Coffee chain Starbucks Corp. has applied with the United States trademarks office for the right to use its name on sports stadiums and training facilities.
In a June 2 application, the coffee chain sought approval to use its name in "providing stadium and training facilities for sports and entertainment activities" and "promoting business, sports and entertainment events of others."
Approval could enable Seattle-based Starbucks to join companies such as AT&T, Bank of America, Canadian Tire, FedEx, Oracle, PPG Paints, Target, Toyota and United Airlines whose names already adorn professional stadiums and arenas.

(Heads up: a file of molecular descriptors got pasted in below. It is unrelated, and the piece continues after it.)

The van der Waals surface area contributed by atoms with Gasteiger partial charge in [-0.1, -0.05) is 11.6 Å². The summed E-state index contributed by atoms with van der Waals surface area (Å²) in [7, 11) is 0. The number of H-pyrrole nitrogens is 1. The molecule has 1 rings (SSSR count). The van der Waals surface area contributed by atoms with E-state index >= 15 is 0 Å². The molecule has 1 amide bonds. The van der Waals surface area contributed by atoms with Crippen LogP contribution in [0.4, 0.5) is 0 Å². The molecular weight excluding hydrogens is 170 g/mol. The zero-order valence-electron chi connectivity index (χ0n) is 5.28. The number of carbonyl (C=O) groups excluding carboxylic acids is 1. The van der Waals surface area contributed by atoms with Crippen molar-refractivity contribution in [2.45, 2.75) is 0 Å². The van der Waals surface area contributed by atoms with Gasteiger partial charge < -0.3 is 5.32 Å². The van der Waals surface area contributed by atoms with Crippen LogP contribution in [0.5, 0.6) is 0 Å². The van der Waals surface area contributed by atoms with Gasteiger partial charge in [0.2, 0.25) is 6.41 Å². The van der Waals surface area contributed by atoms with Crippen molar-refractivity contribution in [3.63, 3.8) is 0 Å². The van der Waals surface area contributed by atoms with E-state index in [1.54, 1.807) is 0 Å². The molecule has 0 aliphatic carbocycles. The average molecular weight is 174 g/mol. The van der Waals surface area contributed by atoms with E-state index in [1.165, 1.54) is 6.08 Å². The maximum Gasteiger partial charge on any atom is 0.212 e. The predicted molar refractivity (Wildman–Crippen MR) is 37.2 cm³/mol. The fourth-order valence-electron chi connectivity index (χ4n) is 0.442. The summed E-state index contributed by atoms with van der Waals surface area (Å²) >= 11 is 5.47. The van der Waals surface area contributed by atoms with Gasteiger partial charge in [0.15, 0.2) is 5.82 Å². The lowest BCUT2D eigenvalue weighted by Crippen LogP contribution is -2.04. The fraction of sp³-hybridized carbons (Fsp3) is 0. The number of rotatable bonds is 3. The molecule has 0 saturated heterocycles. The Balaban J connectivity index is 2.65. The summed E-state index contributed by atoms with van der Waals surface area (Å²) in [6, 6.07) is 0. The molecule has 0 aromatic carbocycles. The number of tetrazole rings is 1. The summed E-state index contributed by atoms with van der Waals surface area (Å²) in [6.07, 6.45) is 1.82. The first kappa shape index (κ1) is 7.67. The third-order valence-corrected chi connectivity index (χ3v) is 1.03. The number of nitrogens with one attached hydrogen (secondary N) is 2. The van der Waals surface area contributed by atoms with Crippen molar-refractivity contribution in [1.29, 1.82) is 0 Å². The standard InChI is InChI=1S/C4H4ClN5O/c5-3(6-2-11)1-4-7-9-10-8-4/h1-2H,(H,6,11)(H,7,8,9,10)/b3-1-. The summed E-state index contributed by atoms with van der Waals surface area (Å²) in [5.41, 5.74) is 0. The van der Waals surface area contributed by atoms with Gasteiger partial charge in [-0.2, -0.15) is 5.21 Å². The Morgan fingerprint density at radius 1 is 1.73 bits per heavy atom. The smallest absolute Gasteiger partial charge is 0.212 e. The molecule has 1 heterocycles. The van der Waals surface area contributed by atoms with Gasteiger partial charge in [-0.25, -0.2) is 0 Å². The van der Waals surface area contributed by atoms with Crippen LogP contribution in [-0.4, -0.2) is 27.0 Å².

"Either it is actively looking to make a deal to sponsor a venue, or it wants to protect its right to potentially use its name in that manner," said Ashley Dobbs, a law professor at the University of Richmond in Virginia who specializes in intellectual property.
Starbucks declined to comment.
Naming rights agreements often run for decades and can cost several or tens of millions of dollars annually.
Amazon.com Inc. took a different path from most corporate sponsors when it named an arena in downtown Seattle the Climate Pledge Arena.
That building will house the Seattle Kraken expansion team in the National Hockey League, and the Seattle Storm of the Women's National Basketball Association.
The U.S. Patent and Trademark Office plans by early September to assign a lawyer to review Starbucks' application.
If the office has no objection, Starbucks will have six months to show it is using its mark in commerce. The company may apply for extensions.